Whither ACT?

There has been some specualtion lately on exactly where ACT is heading.

ACT Deputy Leader, Heather Roy, drops some pretty big hints in her latest Diary.

“During the recent parliamentary recess ACT Leader Rodney Hide and I went to Europe to visit other parties like ACT. There aren’t many classical liberal parties around, and it was very refreshing to discuss issues such as lower, flatter taxes and free trade with like-minded sister parties – and interesting also to ‘compare notes’ on the difficulties these small parties face in the broader political spectrum of their own countries.

We were particularly interested in two political parties – the Progressive Democrats in Ireland and the FDP (Free Democratic Party) in Germany. Both are considered to be classical liberal parties and have enjoyed relevant and productive relationships with bigger parties in government – something ACT has not, as yet, achieved. In particular, they have been successful in driving taxation down, with both advocating smaller government and less bureaucracy.

Ireland’s Progressive Democrats

In the last 20 years Ireland has gone from being an economic basket case to the “Celtic Tiger” with economic growth rates higher than any other European state. Only the “Tiger Economies” of East Asia have managed to keep pace.

Ireland’s rags to riches story is in large measure due to the remarkable Progressive Democrats who have consistently pushed a line of economic free enterprise and social liberalism – they have a philosophy that draws from the same well as ACT. They are a small party of liberals swimming with the big fish, but they have been very influential due to their ability to form coalition governments with both sides of the Irish parliament.

The Progressive Democrats policies of low taxation, combined with caution in public spending and use of the private sector, have made Ireland a runaway success. They have had a pivotal role in the making of the new Ireland in their 20 years of existence. Ireland elects its Members of Parliament under the STV (Single Transferable Vote) System – meaning each MP has a constituency. It currently has 8 MPs and 5 Senators, gaining 4% of the vote in the last election.

Germany’s FDP (Freie Demokratische Partei or Free Democratic Party)

The FDP was founded in December 1948 with the aim of promoting economic and social liberalism. The party’s motto aptly describes its philosophy – “as much state as necessary, as little state as possible.”

In recent times the FDP has gained between 5.8% and 12.8% of votes in Federal Elections. At present they hold 61 of the 614 seats in the Bundestag, Germany’s Lower House of Representatives. Germany operates under MMP, the same political system New Zealand has had for the past decade.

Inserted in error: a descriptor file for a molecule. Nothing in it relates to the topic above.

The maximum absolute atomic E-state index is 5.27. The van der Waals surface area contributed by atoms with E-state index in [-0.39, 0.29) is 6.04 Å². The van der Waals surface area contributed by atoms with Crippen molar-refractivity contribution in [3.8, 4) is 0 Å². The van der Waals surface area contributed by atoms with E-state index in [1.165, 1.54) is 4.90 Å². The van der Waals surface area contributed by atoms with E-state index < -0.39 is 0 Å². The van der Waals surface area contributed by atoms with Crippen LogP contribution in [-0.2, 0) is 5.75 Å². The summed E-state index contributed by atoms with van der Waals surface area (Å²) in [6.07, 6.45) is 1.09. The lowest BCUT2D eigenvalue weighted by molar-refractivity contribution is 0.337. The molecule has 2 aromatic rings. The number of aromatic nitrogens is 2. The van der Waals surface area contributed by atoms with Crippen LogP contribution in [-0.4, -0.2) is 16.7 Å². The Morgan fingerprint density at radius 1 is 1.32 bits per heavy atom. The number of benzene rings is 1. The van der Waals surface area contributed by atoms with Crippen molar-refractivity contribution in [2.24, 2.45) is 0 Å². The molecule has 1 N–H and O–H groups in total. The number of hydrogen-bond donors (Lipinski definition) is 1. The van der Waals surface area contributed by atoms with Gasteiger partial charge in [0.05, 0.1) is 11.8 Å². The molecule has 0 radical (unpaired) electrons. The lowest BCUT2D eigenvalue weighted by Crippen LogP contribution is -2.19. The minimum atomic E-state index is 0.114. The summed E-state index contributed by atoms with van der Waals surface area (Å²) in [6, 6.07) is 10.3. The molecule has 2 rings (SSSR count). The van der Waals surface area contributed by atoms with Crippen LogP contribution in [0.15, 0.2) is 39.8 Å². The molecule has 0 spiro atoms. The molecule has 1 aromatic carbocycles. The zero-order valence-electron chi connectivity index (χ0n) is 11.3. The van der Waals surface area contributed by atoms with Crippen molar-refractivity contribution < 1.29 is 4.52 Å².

All of the FDP’s seats are list seats. Since 1949 the party has only been out of government for about 15 years, having been in coalition with the bigger parties of both the political left and right. At the moment the FDP is the major opposition party to the grand coalition of the Social Democratic Party (SDP) and CDU/CSU (a Christian coalition).

During our visit to the Bundestag we met several FDP Members of Parliament, including Chairman (Leader) Dr Guido Westerwelle, and spent time with party organisers and strategists. Recent campaigns have centred on decreasing unemployment – which in some areas is running at around 20%. Fiscal policy looks to lowering taxation and reducing national debt. Education has featured as an election issue for the FDP with emphasis on greater choice and charging tuition fees at universities.

When meeting with the party organiser we happened to mention that at every election ACT is written off by the media. “Ha“, he exclaimed, “they have been doing that to us in Germany for 60 years!” Given the FDP’s past success in being part of government and making significant policy gains, this gives us in ACT great hope!

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3 thoughts on “Whither ACT?

  1. FDP has pretty much been a failure. The last thing Germany is known for is freedom and lower taxes.

    They might have had success in getting more prostitutes on the street though.

  2. I think the Irish Prog Dems live in an economy that proves some classical liberal thinking has been going on. How far they have been responsible I don’t really know.

    Would love to, but not aware of any in depth article, study or book on this matter.

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